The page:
Project: Research project

Project Details


This is a well-written application from an investigator with a long period of support. These investigations use human subjects and involve three experiments addressing four aims. The first aim is to assess the hypothesis that high energy intakes on high fat diets are due to the energy density of those foods rather than specifically relating to other properties of fat itself. In the second specific aim the hypothesis evaluated is that the weight of food acts through preabsorptive mechanisms while energy and nutrient content act through postabsorptive mechanisms. In the third specific aim the intent is to test the hypothesis that obese humans have an impaired ability to sense and respond to energy and fat content of foods within the short and long term periods. The fourth specific aim is to test whether it is true that foods of low energy intensity suppress initial hunger and prolong satiety more when they are matched to high density foods on a weight basis. The experiments testing these hypotheses involve two sets of short term feeding studies manipulating preloads, but significantly involving multiple sittings for the same individual subject. The third experiment is a long term comparison of diets of similar energy density but differing in fat content and then doing the reverse experiment of changing energy density while fixing fat content. The experiments carefully vary fat content while keeping the energy content constant or vice versa, all while maintaining constant palatability.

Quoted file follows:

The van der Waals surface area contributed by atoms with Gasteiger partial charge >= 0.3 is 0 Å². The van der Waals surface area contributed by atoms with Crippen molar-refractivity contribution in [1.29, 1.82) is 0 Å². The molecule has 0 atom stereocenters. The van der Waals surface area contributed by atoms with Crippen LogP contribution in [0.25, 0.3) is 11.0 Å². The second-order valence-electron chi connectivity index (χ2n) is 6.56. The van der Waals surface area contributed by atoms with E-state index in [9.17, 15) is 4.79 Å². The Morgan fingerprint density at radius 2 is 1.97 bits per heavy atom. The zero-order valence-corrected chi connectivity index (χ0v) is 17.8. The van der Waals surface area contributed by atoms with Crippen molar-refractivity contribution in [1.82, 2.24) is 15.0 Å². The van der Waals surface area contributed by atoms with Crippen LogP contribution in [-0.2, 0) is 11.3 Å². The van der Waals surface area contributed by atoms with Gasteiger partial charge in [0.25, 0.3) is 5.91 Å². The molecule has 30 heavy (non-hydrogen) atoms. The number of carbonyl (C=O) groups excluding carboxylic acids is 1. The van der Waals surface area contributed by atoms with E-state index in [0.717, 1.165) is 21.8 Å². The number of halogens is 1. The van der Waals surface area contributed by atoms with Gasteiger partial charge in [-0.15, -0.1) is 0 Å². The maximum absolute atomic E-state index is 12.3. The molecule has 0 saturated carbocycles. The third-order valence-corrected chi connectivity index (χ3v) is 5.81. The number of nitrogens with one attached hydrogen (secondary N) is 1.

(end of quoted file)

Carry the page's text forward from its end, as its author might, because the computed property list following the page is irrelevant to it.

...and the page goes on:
Effective start/end date9/30/9712/31/10


  • National Institute of Diabetes and Digestive and Kidney Diseases: $352,816.00
  • National Institute of Diabetes and Digestive and Kidney Diseases: $444,930.00
  • National Institute of Diabetes and Digestive and Kidney Diseases: $347,990.00


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